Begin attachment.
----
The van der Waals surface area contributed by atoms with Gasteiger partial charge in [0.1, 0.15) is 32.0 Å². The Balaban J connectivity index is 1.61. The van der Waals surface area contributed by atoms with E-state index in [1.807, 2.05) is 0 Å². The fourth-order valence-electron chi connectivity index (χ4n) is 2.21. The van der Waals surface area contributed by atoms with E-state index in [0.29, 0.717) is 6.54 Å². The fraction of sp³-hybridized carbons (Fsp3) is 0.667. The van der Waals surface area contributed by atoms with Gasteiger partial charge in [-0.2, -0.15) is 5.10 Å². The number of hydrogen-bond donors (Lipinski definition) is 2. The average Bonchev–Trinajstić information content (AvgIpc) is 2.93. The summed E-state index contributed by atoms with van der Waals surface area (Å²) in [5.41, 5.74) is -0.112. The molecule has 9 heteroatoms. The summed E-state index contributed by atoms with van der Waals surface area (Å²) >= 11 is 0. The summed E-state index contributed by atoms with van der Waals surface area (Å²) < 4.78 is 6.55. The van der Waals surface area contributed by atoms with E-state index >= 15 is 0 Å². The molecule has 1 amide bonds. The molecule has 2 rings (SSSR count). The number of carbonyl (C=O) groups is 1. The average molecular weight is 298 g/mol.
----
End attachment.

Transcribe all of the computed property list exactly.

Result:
The van der Waals surface area contributed by atoms with Gasteiger partial charge in [0.1, 0.15) is 32.0 Å². The Balaban J connectivity index is 1.61. The van der Waals surface area contributed by atoms with E-state index in [1.807, 2.05) is 0 Å². The fourth-order valence-electron chi connectivity index (χ4n) is 2.21. The van der Waals surface area contributed by atoms with E-state index in [0.29, 0.717) is 6.54 Å². The fraction of sp³-hybridized carbons (Fsp3) is 0.667. The van der Waals surface area contributed by atoms with Gasteiger partial charge in [-0.2, -0.15) is 5.10 Å². The number of hydrogen-bond donors (Lipinski definition) is 2. The average Bonchev–Trinajstić information content (AvgIpc) is 2.93. The summed E-state index contributed by atoms with van der Waals surface area (Å²) in [5.41, 5.74) is -0.112. The molecule has 9 heteroatoms. The summed E-state index contributed by atoms with van der Waals surface area (Å²) >= 11 is 0. The summed E-state index contributed by atoms with van der Waals surface area (Å²) < 4.78 is 6.55. The van der Waals surface area contributed by atoms with E-state index >= 15 is 0 Å². The molecule has 1 amide bonds. The molecule has 2 rings (SSSR count). The number of carbonyl (C=O) groups is 1. The average molecular weight is 298 g/mol.